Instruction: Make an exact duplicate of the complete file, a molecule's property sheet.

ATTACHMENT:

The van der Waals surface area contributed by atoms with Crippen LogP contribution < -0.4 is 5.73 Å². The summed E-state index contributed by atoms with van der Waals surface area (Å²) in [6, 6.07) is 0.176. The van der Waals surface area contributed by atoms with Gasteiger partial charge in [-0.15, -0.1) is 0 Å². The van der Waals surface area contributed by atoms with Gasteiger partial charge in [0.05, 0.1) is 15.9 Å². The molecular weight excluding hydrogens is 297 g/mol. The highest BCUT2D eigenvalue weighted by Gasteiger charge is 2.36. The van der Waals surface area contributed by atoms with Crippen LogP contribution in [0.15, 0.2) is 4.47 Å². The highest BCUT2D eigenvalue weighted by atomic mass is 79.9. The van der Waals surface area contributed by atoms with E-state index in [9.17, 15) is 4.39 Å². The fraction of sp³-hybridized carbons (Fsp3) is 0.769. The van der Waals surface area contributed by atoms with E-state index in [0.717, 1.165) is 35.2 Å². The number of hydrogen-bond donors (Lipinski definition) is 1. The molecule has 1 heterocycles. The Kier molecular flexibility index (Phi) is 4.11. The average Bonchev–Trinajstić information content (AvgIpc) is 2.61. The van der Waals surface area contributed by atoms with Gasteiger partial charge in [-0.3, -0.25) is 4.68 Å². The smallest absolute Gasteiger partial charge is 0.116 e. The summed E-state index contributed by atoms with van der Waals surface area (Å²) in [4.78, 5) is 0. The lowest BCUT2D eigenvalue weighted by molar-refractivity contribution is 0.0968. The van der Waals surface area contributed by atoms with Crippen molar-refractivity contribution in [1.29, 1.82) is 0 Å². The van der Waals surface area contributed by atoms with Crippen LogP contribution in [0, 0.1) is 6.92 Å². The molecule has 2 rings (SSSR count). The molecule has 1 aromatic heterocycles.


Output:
The van der Waals surface area contributed by atoms with Crippen LogP contribution < -0.4 is 5.73 Å². The summed E-state index contributed by atoms with van der Waals surface area (Å²) in [6, 6.07) is 0.176. The van der Waals surface area contributed by atoms with Gasteiger partial charge in [-0.15, -0.1) is 0 Å². The van der Waals surface area contributed by atoms with Gasteiger partial charge in [0.05, 0.1) is 15.9 Å². The molecular weight excluding hydrogens is 297 g/mol. The highest BCUT2D eigenvalue weighted by Gasteiger charge is 2.36. The van der Waals surface area contributed by atoms with Crippen LogP contribution in [0.15, 0.2) is 4.47 Å². The highest BCUT2D eigenvalue weighted by atomic mass is 79.9. The van der Waals surface area contributed by atoms with E-state index in [9.17, 15) is 4.39 Å². The fraction of sp³-hybridized carbons (Fsp3) is 0.769. The van der Waals surface area contributed by atoms with E-state index in [0.717, 1.165) is 35.2 Å². The number of hydrogen-bond donors (Lipinski definition) is 1. The molecule has 1 heterocycles. The Kier molecular flexibility index (Phi) is 4.11. The average Bonchev–Trinajstić information content (AvgIpc) is 2.61. The van der Waals surface area contributed by atoms with Gasteiger partial charge in [-0.3, -0.25) is 4.68 Å². The smallest absolute Gasteiger partial charge is 0.116 e. The summed E-state index contributed by atoms with van der Waals surface area (Å²) in [4.78, 5) is 0. The lowest BCUT2D eigenvalue weighted by molar-refractivity contribution is 0.0968. The van der Waals surface area contributed by atoms with Crippen molar-refractivity contribution in [1.29, 1.82) is 0 Å². The van der Waals surface area contributed by atoms with Crippen LogP contribution in [0, 0.1) is 6.92 Å². The molecule has 2 rings (SSSR count). The molecule has 1 aromatic heterocycles.